"Among the blind, the squinter rules." ~ Gerard Didier Erasmus

  7. #267
    FORT Fogey Leftcoaster's Avatar
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    Re: Dean Koontz

    Quote Originally Posted by Jewelsy;2433939;
    Leftcoaster, I didn't much care for The Taking either, but Koontz has written some fantastic books. You're more into a wordier read, right? Try Watchers or From the Corner of His Eye. Intensity was extremely creepy and dark. And if you're into a good tearjerker, try Odd Thomas.
    Thanks for the suggestions, Jewelsy. I’d read Watchers a long time back and enjoyed it, as I recall, though I couldn’t say what its about without a prompt at this time.

    Actually, one of my primary reasons for ragging on Koontz relates to him being wordier, wordier in an endlessly King-like filler manner that serves to fill up page upon page without really driving the core story forward on any appreciable level. In my view, of course. I freely acknowledge recognition that others find value in what irks me personally.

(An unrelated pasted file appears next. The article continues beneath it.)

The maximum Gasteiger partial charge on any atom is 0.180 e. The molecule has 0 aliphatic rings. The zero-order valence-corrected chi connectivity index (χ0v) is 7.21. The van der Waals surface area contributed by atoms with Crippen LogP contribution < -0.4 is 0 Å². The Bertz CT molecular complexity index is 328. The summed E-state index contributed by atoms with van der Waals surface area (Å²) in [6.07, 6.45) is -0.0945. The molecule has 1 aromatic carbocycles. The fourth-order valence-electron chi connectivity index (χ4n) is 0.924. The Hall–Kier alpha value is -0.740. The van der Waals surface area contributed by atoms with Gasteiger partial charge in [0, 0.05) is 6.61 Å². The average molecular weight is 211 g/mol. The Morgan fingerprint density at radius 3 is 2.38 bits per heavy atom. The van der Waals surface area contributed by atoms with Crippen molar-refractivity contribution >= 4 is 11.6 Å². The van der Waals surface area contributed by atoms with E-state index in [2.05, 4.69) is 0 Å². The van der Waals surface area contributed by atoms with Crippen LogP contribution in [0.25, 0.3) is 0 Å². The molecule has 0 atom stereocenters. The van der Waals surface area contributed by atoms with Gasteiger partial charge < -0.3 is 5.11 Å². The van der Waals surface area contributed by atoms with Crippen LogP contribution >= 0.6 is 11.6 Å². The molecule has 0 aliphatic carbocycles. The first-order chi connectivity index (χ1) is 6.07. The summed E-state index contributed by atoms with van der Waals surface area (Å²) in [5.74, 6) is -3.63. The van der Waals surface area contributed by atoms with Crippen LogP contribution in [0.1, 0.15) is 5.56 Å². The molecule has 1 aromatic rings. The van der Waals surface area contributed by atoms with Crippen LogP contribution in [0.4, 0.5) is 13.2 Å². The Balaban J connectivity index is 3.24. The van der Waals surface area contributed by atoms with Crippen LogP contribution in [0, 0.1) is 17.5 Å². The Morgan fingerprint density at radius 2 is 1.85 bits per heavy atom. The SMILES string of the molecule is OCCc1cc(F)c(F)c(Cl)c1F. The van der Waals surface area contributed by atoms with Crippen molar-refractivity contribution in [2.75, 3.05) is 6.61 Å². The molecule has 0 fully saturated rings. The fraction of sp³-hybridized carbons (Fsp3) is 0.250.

Having read Koontz early on and enjoyed his tales, I imagine he’s probably got books out there that I would enjoy even though I’ve copped an attitude about his efforts over time. That’s one of the reasons I read The Taking, as a means of balancing my current at that point perception about Koontz versus reality. I don’t wish to deprive myself of a good read because of possibly outdated and erroneous bias.